COVID-19 Vaccines 101: Viral Vectors, mRNA Technology, and Vaccine Development

Close-up of gloved hands injecting COVID-19 vaccine into patient's arm

While millions of people around the world have received the COVID-19 vaccination, vaccine misinformation still persists, fueling doubts and hesitancy among unvaccinated populations.

Compiled from interviews with experts in public health, healthcare analytics, virology, infectious diseases and more, the following are bite-sized informational videos reviewing the basics of mRNA and viral vector technology and the process of vaccine development.

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About mRNA COVID-19 vaccines

mRNA technology may be new to patients and clinicians, but researchers have been studying the technology for decades for prevention or treatment of a range of diseases, including influenza, Zika, and rabies.

While it is a genetic technology, mRNA does not enter the cell’s nucleus, nor does it alter DNA. When used in the COVID-19 vaccines, mRNA molecules send a message to the immune system to produce antibodies against the virus, but it does not contain the live virus.

About the viral vector COVID-19 vaccine

Like mRNA technology, viral vector vaccines have been studied for decades and have been used successfully in response to past Ebola outbreaks.

To stimulate an immune response, these vaccines use a modified vector, i.e. a different virus than the targeted pathogen, as a vehicle. Like a microscopic taxi, the vector-vehicle transports the genetic material needed by cells to recognize and attack the targeted pathogen.

The COVID-19 viral-vector vaccine approved for use in the U.S. uses a modified adenovirus as the vector. A gene unique to the COVID-19 virus is added to the vector to prompt production of the specific antibodies that target and destroy the virus.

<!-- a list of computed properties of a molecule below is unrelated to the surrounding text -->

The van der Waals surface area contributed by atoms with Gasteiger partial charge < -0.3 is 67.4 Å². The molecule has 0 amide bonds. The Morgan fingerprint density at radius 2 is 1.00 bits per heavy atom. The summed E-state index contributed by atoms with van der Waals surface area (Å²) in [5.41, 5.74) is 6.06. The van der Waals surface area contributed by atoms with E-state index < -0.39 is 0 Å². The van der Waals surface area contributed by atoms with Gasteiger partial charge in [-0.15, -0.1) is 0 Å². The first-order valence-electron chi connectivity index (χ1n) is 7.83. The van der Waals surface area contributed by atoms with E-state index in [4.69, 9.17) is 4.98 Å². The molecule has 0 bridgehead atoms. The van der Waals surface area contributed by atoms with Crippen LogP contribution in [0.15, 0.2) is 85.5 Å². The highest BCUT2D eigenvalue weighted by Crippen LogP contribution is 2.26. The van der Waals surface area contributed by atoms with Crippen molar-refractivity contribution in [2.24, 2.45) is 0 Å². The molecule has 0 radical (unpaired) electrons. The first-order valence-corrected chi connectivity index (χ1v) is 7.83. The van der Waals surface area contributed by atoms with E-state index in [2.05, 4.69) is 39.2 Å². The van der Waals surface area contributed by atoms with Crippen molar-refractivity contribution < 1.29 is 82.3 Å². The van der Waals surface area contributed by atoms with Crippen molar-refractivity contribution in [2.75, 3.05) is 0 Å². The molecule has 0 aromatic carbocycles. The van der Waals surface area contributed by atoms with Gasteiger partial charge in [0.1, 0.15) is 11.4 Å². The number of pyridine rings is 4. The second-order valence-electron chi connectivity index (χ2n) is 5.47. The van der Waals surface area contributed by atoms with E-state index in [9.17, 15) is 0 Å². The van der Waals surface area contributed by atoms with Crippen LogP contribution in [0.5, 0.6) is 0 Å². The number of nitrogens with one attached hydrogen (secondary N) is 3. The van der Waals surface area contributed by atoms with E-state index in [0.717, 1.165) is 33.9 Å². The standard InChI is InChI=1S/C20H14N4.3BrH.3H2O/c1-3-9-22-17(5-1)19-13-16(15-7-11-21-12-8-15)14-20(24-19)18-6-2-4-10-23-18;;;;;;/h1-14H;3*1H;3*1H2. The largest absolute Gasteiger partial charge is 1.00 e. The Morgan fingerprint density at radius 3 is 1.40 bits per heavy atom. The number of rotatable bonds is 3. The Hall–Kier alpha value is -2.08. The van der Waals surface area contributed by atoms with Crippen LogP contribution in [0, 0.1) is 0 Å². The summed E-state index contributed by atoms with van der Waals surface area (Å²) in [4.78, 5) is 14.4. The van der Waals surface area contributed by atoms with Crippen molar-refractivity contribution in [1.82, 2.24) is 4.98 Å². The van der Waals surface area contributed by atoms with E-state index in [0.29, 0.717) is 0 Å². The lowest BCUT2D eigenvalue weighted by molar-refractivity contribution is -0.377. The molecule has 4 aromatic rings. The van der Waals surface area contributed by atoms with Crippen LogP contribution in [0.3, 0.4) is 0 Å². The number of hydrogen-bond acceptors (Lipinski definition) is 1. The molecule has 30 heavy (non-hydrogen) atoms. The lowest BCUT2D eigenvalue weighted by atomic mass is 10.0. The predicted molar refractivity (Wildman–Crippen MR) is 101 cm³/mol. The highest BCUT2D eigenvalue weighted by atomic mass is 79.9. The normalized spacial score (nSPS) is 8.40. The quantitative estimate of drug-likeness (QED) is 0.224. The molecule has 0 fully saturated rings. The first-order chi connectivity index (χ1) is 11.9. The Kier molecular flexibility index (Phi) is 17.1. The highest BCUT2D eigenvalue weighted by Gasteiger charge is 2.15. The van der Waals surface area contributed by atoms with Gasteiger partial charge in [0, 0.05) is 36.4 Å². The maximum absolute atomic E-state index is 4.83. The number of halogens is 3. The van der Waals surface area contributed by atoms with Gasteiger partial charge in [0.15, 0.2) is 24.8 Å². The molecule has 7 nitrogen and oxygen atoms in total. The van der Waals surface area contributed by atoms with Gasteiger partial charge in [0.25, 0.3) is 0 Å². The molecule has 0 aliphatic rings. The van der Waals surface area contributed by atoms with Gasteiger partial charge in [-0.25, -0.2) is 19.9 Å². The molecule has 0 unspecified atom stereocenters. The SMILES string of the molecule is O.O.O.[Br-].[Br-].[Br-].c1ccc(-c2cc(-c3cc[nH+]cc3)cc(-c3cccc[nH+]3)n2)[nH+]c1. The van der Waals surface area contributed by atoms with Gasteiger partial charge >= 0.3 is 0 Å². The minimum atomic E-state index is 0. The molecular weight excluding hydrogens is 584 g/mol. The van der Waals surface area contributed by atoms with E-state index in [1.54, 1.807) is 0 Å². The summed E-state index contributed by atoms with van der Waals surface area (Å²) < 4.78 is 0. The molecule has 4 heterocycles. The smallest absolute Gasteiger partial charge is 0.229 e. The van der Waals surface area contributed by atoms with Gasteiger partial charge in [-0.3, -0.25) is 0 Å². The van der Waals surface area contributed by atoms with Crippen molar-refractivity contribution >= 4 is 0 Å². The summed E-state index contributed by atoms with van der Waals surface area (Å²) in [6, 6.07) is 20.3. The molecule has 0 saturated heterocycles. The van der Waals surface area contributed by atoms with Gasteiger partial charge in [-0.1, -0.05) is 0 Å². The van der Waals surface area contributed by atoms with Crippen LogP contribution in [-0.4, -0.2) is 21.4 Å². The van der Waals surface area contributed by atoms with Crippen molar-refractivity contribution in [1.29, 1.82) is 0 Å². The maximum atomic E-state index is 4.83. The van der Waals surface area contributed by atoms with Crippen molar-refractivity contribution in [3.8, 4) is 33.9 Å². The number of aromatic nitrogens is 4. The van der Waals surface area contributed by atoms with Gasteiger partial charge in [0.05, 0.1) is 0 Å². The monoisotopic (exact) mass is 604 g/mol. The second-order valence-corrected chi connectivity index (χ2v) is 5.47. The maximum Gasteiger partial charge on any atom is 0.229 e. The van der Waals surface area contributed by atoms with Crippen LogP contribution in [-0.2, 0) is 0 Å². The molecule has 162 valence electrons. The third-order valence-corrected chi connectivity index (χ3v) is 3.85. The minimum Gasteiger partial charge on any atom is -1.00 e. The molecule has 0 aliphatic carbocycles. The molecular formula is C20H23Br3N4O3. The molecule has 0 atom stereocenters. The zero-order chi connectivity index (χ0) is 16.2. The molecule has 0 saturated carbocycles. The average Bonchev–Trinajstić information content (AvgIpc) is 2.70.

The COVID-19 viral-vector vaccine does not contain the live SARS-CoV-2 virus and does not cause illness from either COVID-19 or the adenovirus vector. It also does not alter DNA.

About the COVID-19 vaccine development process

A good deal of vaccine hesitancy stems from the belief that the vaccine was rushed. Here are four things to know about the vaccine development process.

  1. It didn’t start from scratch. Coronaviruses have been studied for more than 50 years, and scientists built on that research to develop vaccines for other diseases like SARS, MERS, and now COVID-19.
  2. The world mobilized quickly. Thanks to scientific advancements and global cooperation, scientists pinpointed the virus’ genetic makeup within days of the first reported case of SARS-CoV-2.
  3. Funding was fast-tracked. In the U.S., Operation Warp Speed injected a flood of funds to accelerate the development and manufacture of COVID-19 vaccines.
  4. Approval relied on an independent review. The COVID-19 vaccine underwent the same scrutiny as any other vaccine, including:
    • Tightly controlled clinical trials
    • Thorough review by an autonomous panel of doctors and scientists

Like all vaccines, both viral vector and mRNA vaccines have been rigorously tested in large clinical trials and meticulously reviewed by a safety monitoring board.

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